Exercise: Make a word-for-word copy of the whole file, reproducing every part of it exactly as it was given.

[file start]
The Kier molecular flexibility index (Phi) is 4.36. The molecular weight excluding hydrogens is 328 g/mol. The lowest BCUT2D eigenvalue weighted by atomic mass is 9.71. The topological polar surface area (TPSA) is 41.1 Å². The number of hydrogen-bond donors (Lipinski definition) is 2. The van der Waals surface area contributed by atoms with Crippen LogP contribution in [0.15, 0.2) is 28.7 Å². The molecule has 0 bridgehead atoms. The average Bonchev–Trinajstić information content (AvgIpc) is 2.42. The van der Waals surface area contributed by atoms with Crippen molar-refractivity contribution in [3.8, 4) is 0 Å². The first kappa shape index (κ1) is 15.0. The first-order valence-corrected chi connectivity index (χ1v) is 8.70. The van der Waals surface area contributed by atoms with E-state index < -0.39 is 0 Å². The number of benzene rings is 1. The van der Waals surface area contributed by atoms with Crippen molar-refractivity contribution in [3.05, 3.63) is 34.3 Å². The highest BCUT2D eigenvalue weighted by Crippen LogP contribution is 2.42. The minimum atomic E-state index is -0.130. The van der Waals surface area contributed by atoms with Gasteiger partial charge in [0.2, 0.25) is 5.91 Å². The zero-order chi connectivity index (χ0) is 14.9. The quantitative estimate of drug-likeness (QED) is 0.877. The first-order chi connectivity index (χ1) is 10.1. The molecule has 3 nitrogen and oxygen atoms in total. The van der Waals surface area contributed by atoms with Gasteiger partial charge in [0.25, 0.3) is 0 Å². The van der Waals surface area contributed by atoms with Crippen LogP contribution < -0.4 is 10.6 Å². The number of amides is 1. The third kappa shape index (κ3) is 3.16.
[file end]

The Kier molecular flexibility index (Phi) is 4.36. The molecular weight excluding hydrogens is 328 g/mol. The lowest BCUT2D eigenvalue weighted by atomic mass is 9.71. The topological polar surface area (TPSA) is 41.1 Å². The number of hydrogen-bond donors (Lipinski definition) is 2. The van der Waals surface area contributed by atoms with Crippen LogP contribution in [0.15, 0.2) is 28.7 Å². The molecule has 0 bridgehead atoms. The average Bonchev–Trinajstić information content (AvgIpc) is 2.42. The van der Waals surface area contributed by atoms with Crippen molar-refractivity contribution in [3.8, 4) is 0 Å². The first kappa shape index (κ1) is 15.0. The first-order valence-corrected chi connectivity index (χ1v) is 8.70. The van der Waals surface area contributed by atoms with E-state index < -0.39 is 0 Å². The number of benzene rings is 1. The van der Waals surface area contributed by atoms with Crippen molar-refractivity contribution in [3.05, 3.63) is 34.3 Å². The highest BCUT2D eigenvalue weighted by Crippen LogP contribution is 2.42. The minimum atomic E-state index is -0.130. The van der Waals surface area contributed by atoms with Gasteiger partial charge in [0.2, 0.25) is 5.91 Å². The zero-order chi connectivity index (χ0) is 14.9. The quantitative estimate of drug-likeness (QED) is 0.877. The first-order chi connectivity index (χ1) is 10.1. The molecule has 3 nitrogen and oxygen atoms in total. The van der Waals surface area contributed by atoms with Gasteiger partial charge in [0.25, 0.3) is 0 Å². The van der Waals surface area contributed by atoms with Crippen LogP contribution < -0.4 is 10.6 Å². The number of amides is 1. The third kappa shape index (κ3) is 3.16.